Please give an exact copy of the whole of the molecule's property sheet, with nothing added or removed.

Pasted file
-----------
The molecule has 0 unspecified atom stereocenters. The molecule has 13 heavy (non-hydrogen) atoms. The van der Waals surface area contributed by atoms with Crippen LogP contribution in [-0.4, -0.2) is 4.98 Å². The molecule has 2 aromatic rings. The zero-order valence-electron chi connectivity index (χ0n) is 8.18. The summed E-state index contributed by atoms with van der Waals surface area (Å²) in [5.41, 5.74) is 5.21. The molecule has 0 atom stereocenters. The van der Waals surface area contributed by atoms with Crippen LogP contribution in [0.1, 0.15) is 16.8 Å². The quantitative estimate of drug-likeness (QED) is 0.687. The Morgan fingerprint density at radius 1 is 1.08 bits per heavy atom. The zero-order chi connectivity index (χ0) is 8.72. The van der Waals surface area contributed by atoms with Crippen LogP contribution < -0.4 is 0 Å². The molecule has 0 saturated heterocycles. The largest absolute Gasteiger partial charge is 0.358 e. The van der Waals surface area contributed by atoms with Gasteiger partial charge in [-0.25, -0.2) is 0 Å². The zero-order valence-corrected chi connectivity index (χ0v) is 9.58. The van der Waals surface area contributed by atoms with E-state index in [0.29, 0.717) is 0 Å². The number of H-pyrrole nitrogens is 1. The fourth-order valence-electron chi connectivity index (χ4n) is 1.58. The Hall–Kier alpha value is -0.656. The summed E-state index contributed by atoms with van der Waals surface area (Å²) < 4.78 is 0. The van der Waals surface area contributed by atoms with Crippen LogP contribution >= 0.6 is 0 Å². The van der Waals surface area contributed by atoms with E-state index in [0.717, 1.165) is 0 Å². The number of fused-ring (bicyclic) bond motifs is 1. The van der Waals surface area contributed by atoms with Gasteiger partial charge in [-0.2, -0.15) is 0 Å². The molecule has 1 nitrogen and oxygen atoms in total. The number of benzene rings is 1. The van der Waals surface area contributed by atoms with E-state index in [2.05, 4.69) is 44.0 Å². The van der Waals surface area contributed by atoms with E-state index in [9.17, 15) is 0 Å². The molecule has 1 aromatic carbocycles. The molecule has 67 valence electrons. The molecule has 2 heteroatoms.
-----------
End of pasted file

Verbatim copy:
The molecule has 0 unspecified atom stereocenters. The molecule has 13 heavy (non-hydrogen) atoms. The van der Waals surface area contributed by atoms with Crippen LogP contribution in [-0.4, -0.2) is 4.98 Å². The molecule has 2 aromatic rings. The zero-order valence-electron chi connectivity index (χ0n) is 8.18. The summed E-state index contributed by atoms with van der Waals surface area (Å²) in [5.41, 5.74) is 5.21. The molecule has 0 atom stereocenters. The van der Waals surface area contributed by atoms with Crippen LogP contribution in [0.1, 0.15) is 16.8 Å². The quantitative estimate of drug-likeness (QED) is 0.687. The Morgan fingerprint density at radius 1 is 1.08 bits per heavy atom. The zero-order chi connectivity index (χ0) is 8.72. The van der Waals surface area contributed by atoms with Crippen LogP contribution < -0.4 is 0 Å². The molecule has 0 saturated heterocycles. The largest absolute Gasteiger partial charge is 0.358 e. The van der Waals surface area contributed by atoms with Gasteiger partial charge in [-0.25, -0.2) is 0 Å². The zero-order valence-corrected chi connectivity index (χ0v) is 9.58. The van der Waals surface area contributed by atoms with E-state index in [0.29, 0.717) is 0 Å². The number of H-pyrrole nitrogens is 1. The fourth-order valence-electron chi connectivity index (χ4n) is 1.58. The Hall–Kier alpha value is -0.656. The summed E-state index contributed by atoms with van der Waals surface area (Å²) < 4.78 is 0. The van der Waals surface area contributed by atoms with Crippen LogP contribution >= 0.6 is 0 Å². The van der Waals surface area contributed by atoms with E-state index in [0.717, 1.165) is 0 Å². The number of fused-ring (bicyclic) bond motifs is 1. The van der Waals surface area contributed by atoms with Gasteiger partial charge in [-0.2, -0.15) is 0 Å². The molecule has 1 nitrogen and oxygen atoms in total. The number of benzene rings is 1. The van der Waals surface area contributed by atoms with E-state index in [2.05, 4.69) is 44.0 Å². The van der Waals surface area contributed by atoms with E-state index in [9.17, 15) is 0 Å². The molecule has 1 aromatic carbocycles. The molecule has 67 valence electrons. The molecule has 2 heteroatoms.